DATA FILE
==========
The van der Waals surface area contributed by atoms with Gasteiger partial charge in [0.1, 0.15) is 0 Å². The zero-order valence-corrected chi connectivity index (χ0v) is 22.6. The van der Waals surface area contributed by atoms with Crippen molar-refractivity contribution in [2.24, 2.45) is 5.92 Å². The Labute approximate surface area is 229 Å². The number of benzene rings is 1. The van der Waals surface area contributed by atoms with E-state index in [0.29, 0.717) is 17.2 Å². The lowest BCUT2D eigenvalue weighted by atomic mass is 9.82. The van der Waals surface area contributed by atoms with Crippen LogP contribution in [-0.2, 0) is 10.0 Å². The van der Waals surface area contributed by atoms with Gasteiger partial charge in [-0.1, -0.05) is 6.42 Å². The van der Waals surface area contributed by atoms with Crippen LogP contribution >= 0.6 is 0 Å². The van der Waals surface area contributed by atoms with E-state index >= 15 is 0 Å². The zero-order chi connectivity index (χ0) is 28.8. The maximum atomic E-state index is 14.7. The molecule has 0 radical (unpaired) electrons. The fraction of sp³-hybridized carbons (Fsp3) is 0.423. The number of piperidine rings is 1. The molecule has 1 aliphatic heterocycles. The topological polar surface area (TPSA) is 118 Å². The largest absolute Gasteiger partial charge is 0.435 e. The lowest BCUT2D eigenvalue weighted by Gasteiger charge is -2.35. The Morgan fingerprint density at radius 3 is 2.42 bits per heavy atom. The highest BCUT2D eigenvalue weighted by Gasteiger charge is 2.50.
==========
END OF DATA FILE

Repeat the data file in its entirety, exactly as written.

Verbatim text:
The van der Waals surface area contributed by atoms with Gasteiger partial charge in [0.1, 0.15) is 0 Å². The zero-order valence-corrected chi connectivity index (χ0v) is 22.6. The van der Waals surface area contributed by atoms with Crippen molar-refractivity contribution in [2.24, 2.45) is 5.92 Å². The Labute approximate surface area is 229 Å². The number of benzene rings is 1. The van der Waals surface area contributed by atoms with E-state index in [0.29, 0.717) is 17.2 Å². The lowest BCUT2D eigenvalue weighted by atomic mass is 9.82. The van der Waals surface area contributed by atoms with Crippen LogP contribution in [-0.2, 0) is 10.0 Å². The van der Waals surface area contributed by atoms with Gasteiger partial charge in [-0.1, -0.05) is 6.42 Å². The van der Waals surface area contributed by atoms with Crippen LogP contribution >= 0.6 is 0 Å². The van der Waals surface area contributed by atoms with E-state index >= 15 is 0 Å². The zero-order chi connectivity index (χ0) is 28.8. The maximum atomic E-state index is 14.7. The molecule has 0 radical (unpaired) electrons. The fraction of sp³-hybridized carbons (Fsp3) is 0.423. The number of piperidine rings is 1. The molecule has 1 aliphatic heterocycles. The topological polar surface area (TPSA) is 118 Å². The largest absolute Gasteiger partial charge is 0.435 e. The lowest BCUT2D eigenvalue weighted by Gasteiger charge is -2.35. The Morgan fingerprint density at radius 3 is 2.42 bits per heavy atom. The highest BCUT2D eigenvalue weighted by Gasteiger charge is 2.50.